The Australian Parliament has this week passed proposed reforms to the client money rules relating to retail derivatives into law. The new rules are likely to come into force in the first half of 2018.
Under the new rules AFS Licensees will be required to hold retail derivative client money on Trust. A rule that already applies to the vast majority of financial products and services under Australia’s client money regime. The expectation is that this will give clients better protection as client money that is held on trust can be returned to clients if the licensee becomes insolvent, rather than being paid to the licensee’s creditors. The new rules do not apply to wholesale client money.
The new rules also give ASIC the ability to write client money reporting and reconciliation rules that will apply industry standards for the handling of client money, although ASIC must consult with the industry when doing so.
The news that the Bill has passed has been welcomed by ASIC, with ASIC Commissioner Cathie Armour commenting, “The amendments to the client money regime made in the Bill have strengthened the protection of client money that is provided to retail derivative clients. Doing so will help to increase investor confidence in the Australian financial system”
Many larger brokerage firms are in favour of reforms to the current client money rules and will also welcome the passing of the Bill. These firms have been vocal in their support of the Bill throughout the consultation process. Some of these firms have voluntarily introduced the segregation of client funds and, in the belief that it affords their clients greater protection, are already holding retail derivative client money on Trust.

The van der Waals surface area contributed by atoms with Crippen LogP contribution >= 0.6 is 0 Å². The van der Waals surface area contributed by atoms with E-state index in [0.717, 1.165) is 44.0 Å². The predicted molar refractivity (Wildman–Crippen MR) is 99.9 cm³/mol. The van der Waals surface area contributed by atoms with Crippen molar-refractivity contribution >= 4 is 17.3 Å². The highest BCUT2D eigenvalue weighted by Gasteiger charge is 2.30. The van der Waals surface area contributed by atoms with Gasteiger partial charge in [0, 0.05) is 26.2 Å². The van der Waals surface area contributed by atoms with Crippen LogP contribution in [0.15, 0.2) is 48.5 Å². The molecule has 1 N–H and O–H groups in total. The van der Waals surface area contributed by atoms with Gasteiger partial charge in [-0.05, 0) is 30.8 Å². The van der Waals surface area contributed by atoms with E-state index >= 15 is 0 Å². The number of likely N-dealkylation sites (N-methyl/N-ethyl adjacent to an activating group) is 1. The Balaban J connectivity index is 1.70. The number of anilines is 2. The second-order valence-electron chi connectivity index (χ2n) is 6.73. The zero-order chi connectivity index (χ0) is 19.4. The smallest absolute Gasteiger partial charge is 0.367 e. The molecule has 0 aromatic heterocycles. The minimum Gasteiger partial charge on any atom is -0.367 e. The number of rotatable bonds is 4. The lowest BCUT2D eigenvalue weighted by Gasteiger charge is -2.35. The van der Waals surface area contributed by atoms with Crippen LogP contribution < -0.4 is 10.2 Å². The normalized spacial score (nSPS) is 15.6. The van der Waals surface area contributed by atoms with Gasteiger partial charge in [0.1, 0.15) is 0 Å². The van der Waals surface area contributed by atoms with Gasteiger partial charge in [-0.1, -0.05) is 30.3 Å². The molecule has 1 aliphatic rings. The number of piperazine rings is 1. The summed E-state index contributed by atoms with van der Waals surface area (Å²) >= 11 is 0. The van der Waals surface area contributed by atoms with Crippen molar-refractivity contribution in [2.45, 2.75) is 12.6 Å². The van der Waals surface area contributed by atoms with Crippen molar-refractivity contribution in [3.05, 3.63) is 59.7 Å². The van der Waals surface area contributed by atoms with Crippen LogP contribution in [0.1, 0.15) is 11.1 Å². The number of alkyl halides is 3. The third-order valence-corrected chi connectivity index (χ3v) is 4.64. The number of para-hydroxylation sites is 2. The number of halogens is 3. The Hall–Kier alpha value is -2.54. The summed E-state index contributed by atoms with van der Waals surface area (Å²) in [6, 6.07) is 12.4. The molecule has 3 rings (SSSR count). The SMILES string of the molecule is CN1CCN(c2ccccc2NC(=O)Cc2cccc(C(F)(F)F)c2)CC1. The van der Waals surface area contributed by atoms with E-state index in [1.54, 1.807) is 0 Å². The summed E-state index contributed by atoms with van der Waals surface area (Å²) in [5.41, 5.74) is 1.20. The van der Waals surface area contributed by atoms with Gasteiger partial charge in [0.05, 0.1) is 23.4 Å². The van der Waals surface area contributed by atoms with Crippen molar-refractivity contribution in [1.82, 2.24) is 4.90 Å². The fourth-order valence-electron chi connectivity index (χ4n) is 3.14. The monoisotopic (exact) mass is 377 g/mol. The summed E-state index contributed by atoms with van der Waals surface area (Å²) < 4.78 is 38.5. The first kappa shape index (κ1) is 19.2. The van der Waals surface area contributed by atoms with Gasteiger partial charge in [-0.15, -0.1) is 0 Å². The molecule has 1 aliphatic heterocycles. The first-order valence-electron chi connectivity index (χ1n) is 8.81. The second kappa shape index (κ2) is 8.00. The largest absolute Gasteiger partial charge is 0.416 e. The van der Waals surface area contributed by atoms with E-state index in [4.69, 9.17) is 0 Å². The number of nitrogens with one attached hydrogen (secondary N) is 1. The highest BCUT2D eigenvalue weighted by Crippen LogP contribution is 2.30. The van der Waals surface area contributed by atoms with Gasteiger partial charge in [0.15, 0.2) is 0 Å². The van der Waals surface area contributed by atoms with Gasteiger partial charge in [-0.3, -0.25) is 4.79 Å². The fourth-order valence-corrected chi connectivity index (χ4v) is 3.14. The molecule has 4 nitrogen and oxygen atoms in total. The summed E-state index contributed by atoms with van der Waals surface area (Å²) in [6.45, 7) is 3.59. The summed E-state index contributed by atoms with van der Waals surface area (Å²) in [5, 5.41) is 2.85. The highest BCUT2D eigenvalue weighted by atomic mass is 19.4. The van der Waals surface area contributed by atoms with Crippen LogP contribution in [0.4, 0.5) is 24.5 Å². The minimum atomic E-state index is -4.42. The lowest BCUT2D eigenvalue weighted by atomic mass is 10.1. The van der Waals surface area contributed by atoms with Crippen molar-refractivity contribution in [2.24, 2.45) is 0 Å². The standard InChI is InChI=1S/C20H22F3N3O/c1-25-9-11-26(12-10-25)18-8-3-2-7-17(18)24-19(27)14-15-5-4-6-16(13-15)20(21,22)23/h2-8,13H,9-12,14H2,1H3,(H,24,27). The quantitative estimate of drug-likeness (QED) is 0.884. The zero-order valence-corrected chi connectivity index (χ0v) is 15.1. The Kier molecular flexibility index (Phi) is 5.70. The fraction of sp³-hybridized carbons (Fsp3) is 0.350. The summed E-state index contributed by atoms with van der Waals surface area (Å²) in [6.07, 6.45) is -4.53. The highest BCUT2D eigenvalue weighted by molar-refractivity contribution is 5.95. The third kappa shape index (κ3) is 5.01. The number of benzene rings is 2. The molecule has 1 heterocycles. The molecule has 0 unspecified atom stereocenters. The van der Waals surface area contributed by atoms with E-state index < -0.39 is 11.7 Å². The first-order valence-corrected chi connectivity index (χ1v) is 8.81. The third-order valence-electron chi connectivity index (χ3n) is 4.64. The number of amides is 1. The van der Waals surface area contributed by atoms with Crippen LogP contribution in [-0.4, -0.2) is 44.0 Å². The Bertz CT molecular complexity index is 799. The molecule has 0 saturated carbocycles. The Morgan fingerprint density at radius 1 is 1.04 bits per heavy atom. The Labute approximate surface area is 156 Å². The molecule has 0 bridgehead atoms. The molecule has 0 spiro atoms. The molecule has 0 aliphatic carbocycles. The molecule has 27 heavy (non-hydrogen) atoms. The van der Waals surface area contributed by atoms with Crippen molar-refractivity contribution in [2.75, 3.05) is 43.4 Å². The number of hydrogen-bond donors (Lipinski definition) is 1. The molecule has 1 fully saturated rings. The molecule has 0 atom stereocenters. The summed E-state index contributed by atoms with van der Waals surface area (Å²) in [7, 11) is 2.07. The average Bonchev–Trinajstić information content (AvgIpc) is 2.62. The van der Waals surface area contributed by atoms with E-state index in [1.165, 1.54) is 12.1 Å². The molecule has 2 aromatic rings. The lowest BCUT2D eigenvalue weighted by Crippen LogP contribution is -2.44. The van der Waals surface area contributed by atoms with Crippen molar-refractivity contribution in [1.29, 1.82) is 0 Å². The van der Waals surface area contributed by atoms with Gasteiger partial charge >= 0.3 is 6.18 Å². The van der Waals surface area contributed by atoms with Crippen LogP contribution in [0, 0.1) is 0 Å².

The requirement that client money be held on Trust removes the current ability for AFS Licensees such as STP brokers and smaller less sophisticated and less capitalised brokers to withdraw client money, provided by the clients in relation to retail OTC derivatives, and use it for a ‘wide range of purposes’ including as working capital. The new rules will therefore impact the way that such firms operate. It is intended that the 12-month transition period will allow time for these types of businesses to adapt their current business model to meet the requirements of the new regime.
The Treasury Laws Amendment (Measures No. 1) Bill 2016, the fifth schedule of which amends the client money rules, must now receive Royal Assent before becoming an Act of Parliament. The Act will commence one year from the date of receiving Royal Assent.
This article is only intended to be an overview of the new client money rules. Please contact us if you would like further information about the new rules or advice about your obligations, or the obligations owed to you, under the new regime.